Top Reasons to Mulch Your Trees

Mulch is important to any tree’s health. But what exactly is mulch? Mulch is defined as any material placed around plants to improve the soil. Whether it is the layer of duff on the forest floor, or the wood chips from a recent landscaping project, mulch benefits trees in numerous ways.


Here are just a few reasons to place mulch around trees:


Insulation: A layer of mulch can insulate the soil, keeping it at a moderate temperature.


Moisture: Mulch can trap water and help to keep soils, and therefore tree roots, moist.


Weed Suppression: Mulch does a great job of keeping any unwanted volunteers away by blocking their access to sunlight and the sneaky weeds that get through are much easier to pull in a recently mulched bed.


Nutrients: Organic mulch decomposes into essential plant nutrients such as Carbon and Nitrogen. Mulch also prevents these nutrients from draining away when it rains


Humus: Organic mulch can decay into a rich material known as humus. Humus improves the soil by increasing porosity and reducing soil compaction.



These are just some of the reasons to use mulch. But with so many different types of mulch out there, what works best for trees?

As arborists, we always recommend wood chips. Wood chips are a great organic material that have all the above benefits, as well as as the added bonus of repurposing a tree


Follow these instructions when applying wood chips to your tree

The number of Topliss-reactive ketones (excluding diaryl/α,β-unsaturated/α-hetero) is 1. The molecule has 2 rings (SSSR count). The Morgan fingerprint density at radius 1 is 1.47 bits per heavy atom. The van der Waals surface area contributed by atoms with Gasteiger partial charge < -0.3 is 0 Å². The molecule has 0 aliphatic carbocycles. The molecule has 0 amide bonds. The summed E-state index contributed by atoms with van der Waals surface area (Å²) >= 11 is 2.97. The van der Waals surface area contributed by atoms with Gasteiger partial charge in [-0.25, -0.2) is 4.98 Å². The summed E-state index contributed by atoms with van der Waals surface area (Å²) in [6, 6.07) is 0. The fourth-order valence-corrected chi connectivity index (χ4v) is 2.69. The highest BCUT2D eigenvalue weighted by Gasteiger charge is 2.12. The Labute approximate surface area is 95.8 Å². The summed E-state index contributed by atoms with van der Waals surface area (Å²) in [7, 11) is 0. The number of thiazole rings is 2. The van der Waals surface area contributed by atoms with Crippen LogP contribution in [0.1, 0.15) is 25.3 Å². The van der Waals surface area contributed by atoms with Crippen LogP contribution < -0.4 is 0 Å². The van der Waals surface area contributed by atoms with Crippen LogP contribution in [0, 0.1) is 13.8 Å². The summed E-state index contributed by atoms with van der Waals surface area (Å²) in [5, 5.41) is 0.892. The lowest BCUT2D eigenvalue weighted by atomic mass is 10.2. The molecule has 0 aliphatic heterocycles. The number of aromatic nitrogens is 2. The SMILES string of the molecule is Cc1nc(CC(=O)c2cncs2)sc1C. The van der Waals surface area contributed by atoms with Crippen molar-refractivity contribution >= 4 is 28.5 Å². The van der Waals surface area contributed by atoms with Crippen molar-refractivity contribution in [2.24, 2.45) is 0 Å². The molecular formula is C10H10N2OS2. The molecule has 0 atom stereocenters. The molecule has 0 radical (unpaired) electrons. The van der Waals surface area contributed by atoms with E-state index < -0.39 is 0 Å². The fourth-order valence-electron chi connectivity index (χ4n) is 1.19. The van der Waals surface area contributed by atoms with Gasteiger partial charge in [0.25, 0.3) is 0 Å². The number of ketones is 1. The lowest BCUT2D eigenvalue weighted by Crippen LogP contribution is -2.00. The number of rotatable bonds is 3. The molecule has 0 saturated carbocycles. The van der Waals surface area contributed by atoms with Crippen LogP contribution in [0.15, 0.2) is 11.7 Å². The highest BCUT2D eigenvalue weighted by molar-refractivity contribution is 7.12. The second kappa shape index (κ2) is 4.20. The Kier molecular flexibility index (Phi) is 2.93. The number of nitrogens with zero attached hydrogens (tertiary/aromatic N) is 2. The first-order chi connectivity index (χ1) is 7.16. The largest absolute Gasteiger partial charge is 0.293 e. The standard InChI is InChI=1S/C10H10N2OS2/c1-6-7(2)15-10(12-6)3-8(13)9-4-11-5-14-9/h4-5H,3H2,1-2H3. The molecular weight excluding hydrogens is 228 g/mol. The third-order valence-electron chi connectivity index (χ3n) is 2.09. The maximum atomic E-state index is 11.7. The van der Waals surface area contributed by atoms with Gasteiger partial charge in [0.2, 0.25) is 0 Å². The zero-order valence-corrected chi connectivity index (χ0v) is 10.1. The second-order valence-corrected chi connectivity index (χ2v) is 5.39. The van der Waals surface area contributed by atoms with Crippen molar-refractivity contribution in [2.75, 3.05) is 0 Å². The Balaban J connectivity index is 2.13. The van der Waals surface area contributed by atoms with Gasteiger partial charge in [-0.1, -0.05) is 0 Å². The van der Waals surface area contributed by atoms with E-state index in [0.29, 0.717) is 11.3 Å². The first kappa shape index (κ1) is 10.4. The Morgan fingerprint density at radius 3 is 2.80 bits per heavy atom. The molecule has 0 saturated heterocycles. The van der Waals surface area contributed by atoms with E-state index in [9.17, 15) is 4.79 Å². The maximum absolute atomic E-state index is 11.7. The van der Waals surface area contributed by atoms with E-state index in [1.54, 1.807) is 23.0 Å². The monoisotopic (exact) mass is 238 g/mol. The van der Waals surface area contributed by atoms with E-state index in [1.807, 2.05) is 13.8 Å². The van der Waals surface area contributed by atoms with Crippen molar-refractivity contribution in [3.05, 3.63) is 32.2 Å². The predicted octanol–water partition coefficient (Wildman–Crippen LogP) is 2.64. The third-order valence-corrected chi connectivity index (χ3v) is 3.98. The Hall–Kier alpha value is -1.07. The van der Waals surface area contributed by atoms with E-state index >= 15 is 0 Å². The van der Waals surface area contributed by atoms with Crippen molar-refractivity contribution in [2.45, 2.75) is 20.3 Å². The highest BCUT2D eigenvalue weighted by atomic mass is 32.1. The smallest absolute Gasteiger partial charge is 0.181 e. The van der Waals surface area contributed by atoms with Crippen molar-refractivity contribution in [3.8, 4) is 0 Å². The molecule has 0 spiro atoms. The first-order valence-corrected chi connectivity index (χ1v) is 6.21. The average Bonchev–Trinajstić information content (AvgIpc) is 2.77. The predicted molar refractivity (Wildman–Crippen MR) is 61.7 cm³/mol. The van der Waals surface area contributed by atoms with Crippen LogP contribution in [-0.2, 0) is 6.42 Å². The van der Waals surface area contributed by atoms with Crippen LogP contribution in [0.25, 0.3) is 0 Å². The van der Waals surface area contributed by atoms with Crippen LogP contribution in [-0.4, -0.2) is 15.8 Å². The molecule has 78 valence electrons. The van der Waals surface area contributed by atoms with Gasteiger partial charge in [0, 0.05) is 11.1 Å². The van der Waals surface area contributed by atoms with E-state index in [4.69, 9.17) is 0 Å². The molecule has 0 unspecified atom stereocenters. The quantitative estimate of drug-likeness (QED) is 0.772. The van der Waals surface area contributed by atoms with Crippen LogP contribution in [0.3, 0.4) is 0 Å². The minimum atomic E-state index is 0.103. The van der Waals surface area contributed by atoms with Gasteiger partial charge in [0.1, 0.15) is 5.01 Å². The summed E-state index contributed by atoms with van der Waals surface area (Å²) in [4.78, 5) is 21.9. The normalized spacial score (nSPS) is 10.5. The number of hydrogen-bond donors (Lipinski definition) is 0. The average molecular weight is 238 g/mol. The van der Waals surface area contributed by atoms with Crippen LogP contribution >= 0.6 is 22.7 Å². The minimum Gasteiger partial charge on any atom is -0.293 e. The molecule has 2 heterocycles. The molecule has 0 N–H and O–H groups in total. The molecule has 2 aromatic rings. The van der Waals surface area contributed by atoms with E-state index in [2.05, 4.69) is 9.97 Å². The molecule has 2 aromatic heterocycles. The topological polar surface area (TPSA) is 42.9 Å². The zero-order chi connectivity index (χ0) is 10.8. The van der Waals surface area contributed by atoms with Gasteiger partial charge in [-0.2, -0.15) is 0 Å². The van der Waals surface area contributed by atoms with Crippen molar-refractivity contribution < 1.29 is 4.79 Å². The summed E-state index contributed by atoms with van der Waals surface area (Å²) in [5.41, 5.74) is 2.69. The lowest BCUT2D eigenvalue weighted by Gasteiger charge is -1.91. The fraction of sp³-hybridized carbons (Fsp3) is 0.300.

1. Use arborist wood chips. These are rarely uniform in size and contain a good mix of woody and leaf matter, decomposing and adding nutrients for both the short and long term with their variance in composition.
  2. Weed the area around the base of the tree first. These species are competing with the tree for nutrients and it is best for the trees health if they are removed before the mulch is applied.
  3. Apply 2-4 inches of mulch in a ring around the base of your tree. Be sure not to get the wood chips on the trunk as that can often invite decay and other problems.
  4. Make sure the ring is flat and uniform in thickness and avoid the “Mulch Volcano.” While it might be tempting to turn your mulch ring into the next Mt. Rainier, if the mulch is piled too high it might cause the tree to root into the mulch.

By following these steps, your newly planted tree will thrive, and be a benefit to you and your property for years to come.


For more mulching techniques, refer to this handout from the International Society of Arboriculture.


Looking for wood chips? Check out Chip Drop.



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